Combining Sharps Microorganism Treatment Technique with Micro-Nano-Bubble Technology2 Allows Removal of At Least 90% of Nitrogen from Wastewater
Sharp Corporation is building a treatment plant that will be the first in the world to treat nitrogen-containing wastewater from its semiconductor facilities in Fukuyama, Hiroshima Prefecture by combining the companys own microorganism treatment technique with micro-nano-bubble technology. Scheduled to begin operation in July 2006, the treatment plant will remove at least 90% of the nitrogen in wastewater without diluting.
Recent years have seen increasingly stricter regulations3 on nitrogen emissions as a measure against eutrophication4 in lakes and inner bays. There is a pressing need for such measures in semiconductor plants: advances in micro-processing technologies have given birth to semiconductors with increasing numbers of layers, and each wafer must undergo a CMP5 process to flatten bumps on the surface; this process involves a cleaning that increases the amount of nitrogen-containing ammonia.
Previous methods for treating nitrogen-containing wastewater included vaporizing wastewater by raising its temperature and using catalysts to break down the nitrogen, or concentrating the wastewater and disposing of it as industrial waste. Such methods, however, involve added costs and energy consumption. And conventional treatment methods using microorganisms involve diluting the nitrogen-containing wastewater about 10 times, which means large amounts of water and large spaces needed for treatment facilities.
In June 2005, Sharp became the first company in the world to overcome these hurdles when it developed a technology that treats nitrogen-containing wastewater by combining micro-nano-bubble technology and the companys own method of purifying spent developer using microorganisms6. This new composite technology requires no diluting of the wastewater, because it optimizes the quality and conditions of the microorganism culture in order to raise treatment capacity. It also generates no sludge, thus contributing to reduced amounts of waste.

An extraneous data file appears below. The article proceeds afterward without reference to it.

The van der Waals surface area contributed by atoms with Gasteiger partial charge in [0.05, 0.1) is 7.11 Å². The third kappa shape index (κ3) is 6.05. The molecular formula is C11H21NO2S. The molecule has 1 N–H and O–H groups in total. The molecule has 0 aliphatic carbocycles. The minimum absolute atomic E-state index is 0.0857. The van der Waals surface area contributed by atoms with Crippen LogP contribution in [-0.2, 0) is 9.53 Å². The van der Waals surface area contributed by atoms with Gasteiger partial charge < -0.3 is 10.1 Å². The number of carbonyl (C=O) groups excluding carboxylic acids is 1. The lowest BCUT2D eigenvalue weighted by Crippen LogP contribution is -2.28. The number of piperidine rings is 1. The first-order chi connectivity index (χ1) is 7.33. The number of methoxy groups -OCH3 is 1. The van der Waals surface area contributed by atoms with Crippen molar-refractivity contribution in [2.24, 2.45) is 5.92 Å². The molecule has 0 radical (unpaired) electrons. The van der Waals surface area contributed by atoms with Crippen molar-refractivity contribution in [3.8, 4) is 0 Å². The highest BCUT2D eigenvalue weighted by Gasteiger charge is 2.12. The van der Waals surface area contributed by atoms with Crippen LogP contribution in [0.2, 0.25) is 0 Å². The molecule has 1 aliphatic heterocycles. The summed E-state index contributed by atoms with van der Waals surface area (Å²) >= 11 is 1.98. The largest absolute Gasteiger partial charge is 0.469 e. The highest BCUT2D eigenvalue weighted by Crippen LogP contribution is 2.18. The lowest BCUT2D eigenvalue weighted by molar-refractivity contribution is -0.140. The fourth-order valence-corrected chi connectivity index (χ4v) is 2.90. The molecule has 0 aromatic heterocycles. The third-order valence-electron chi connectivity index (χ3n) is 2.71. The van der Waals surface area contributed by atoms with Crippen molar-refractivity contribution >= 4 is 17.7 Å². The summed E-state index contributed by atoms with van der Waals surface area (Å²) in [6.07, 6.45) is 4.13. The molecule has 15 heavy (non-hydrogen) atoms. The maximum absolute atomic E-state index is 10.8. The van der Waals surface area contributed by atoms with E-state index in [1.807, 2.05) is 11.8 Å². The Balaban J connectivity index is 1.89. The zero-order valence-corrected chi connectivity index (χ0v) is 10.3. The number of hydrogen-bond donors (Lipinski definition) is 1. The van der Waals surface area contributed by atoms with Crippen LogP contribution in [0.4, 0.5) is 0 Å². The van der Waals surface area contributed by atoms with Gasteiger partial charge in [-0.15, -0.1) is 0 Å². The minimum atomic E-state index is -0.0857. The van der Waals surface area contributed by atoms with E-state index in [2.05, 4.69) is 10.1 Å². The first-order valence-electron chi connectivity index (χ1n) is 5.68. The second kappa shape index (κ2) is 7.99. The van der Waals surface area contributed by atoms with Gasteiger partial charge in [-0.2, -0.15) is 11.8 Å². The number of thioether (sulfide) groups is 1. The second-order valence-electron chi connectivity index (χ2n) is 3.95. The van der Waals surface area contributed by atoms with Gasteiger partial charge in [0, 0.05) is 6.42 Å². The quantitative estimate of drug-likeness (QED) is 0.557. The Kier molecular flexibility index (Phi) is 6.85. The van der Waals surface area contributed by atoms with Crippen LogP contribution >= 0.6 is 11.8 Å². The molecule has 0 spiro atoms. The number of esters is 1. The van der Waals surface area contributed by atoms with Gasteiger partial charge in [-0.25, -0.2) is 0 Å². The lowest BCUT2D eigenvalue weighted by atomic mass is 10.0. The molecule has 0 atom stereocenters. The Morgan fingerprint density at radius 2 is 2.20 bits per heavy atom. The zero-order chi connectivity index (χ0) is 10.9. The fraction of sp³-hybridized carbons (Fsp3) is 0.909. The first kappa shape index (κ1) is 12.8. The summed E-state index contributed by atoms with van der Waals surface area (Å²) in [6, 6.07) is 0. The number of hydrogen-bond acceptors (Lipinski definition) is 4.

After confirming the system reliability of this technology through repeated verification experiments, Sharp built a wastewater treatment plant inside the Fukuyama Plant. The treatment plant is scheduled to start operation in July 2006.
Sharp will continue to develop environmental technologies that protect the Earth, and will apply these technologies in order to become an environmentally advanced company.
Overview of Non-Diluting Nitrogen Treatment Plant
Nitrogen Removal System Using Micro-Nano-Bubble Technology
A Comparison of Ordinary Bubbles and Micro-Nano Bubbles
(1) Non-diluting treatment: Microorganism treatment of nitrogen in plant wastewater without diluting wastewater.
(2) Micro-nano-bubble technology: Developed from the early 1980s by Professor Hirofumi Ohnari and others at the Tokuyama College of Technology, the technology shrinks bubbles that are normally several millimeters in diameter to just a few micrometers or nanometers in diameter. Used mainly for purifying water in dam reservoirs, and in aquaculture.
(3) Japan Water Pollution Prevention Law: This law was revised in April 1994 to include restrictions on nitrogen in wastewater as a measure against eutrophication of bodies of water. In April 2004, the law was revised to include restrictions on the total amout of nitrogen released.
(4) Eutrophication: The accumulation of nitrogen and other nutrients in lakes and inner bays due to surface water runoff, causing algae blooms that cloud the water, block sunlight, and lead to stagnation of the water.
(5) CMP (Chemical Mechanical Polishing): To make multi-layered semiconductor devices, the bumps on the surface of wafers are removed with chemical abrasives or polished with pads to make the wafer surface smooth.
(6) Spent developer microorganism treatment system: In 1996 at the Fukuyama Plant, Sharp began using proprietary methods, including the use of microorganisms, to purify spent developer, which accounts for about 70% of all waste from the plant. In 1999, we received the Minister of International Trade and Industry Prize, Recycling Promotion Achievement Award.